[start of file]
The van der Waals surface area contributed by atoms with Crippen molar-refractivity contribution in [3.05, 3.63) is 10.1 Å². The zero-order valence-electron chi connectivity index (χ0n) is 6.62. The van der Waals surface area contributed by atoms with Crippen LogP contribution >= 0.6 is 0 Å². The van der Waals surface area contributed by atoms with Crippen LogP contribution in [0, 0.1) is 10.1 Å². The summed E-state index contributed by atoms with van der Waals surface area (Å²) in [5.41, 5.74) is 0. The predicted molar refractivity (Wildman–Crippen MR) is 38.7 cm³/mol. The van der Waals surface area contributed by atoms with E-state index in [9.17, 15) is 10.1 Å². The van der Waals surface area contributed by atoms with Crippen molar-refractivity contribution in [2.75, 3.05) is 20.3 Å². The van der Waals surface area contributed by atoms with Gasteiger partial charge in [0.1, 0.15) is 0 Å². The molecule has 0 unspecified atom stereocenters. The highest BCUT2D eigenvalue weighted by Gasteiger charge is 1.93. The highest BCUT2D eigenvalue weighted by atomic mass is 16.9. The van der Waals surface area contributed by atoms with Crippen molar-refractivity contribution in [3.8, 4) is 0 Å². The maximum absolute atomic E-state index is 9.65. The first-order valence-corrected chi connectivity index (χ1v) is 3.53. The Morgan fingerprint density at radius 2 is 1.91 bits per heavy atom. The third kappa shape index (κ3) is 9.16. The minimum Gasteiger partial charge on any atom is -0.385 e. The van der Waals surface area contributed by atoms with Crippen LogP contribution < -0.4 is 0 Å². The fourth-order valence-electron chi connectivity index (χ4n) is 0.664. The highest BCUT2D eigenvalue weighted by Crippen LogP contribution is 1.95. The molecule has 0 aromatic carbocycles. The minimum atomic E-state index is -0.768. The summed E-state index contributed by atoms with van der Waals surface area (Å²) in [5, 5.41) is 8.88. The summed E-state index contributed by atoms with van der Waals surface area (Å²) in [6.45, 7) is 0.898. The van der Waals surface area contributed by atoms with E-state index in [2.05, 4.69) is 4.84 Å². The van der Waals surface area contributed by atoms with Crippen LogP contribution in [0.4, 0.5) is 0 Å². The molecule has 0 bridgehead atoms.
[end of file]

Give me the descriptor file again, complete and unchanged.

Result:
The van der Waals surface area contributed by atoms with Crippen molar-refractivity contribution in [3.05, 3.63) is 10.1 Å². The zero-order valence-electron chi connectivity index (χ0n) is 6.62. The van der Waals surface area contributed by atoms with Crippen LogP contribution >= 0.6 is 0 Å². The van der Waals surface area contributed by atoms with Crippen LogP contribution in [0, 0.1) is 10.1 Å². The summed E-state index contributed by atoms with van der Waals surface area (Å²) in [5.41, 5.74) is 0. The predicted molar refractivity (Wildman–Crippen MR) is 38.7 cm³/mol. The van der Waals surface area contributed by atoms with E-state index in [9.17, 15) is 10.1 Å². The van der Waals surface area contributed by atoms with Crippen molar-refractivity contribution in [2.75, 3.05) is 20.3 Å². The van der Waals surface area contributed by atoms with Gasteiger partial charge in [0.1, 0.15) is 0 Å². The molecule has 0 unspecified atom stereocenters. The highest BCUT2D eigenvalue weighted by Gasteiger charge is 1.93. The highest BCUT2D eigenvalue weighted by atomic mass is 16.9. The van der Waals surface area contributed by atoms with Crippen molar-refractivity contribution in [3.8, 4) is 0 Å². The maximum absolute atomic E-state index is 9.65. The first-order valence-corrected chi connectivity index (χ1v) is 3.53. The Morgan fingerprint density at radius 2 is 1.91 bits per heavy atom. The third kappa shape index (κ3) is 9.16. The minimum Gasteiger partial charge on any atom is -0.385 e. The van der Waals surface area contributed by atoms with Crippen LogP contribution < -0.4 is 0 Å². The fourth-order valence-electron chi connectivity index (χ4n) is 0.664. The highest BCUT2D eigenvalue weighted by Crippen LogP contribution is 1.95. The molecule has 0 aromatic carbocycles. The minimum atomic E-state index is -0.768. The summed E-state index contributed by atoms with van der Waals surface area (Å²) in [5, 5.41) is 8.88. The summed E-state index contributed by atoms with van der Waals surface area (Å²) in [6.45, 7) is 0.898. The van der Waals surface area contributed by atoms with E-state index in [2.05, 4.69) is 4.84 Å². The van der Waals surface area contributed by atoms with Crippen LogP contribution in [0.4, 0.5) is 0 Å². The molecule has 0 bridgehead atoms.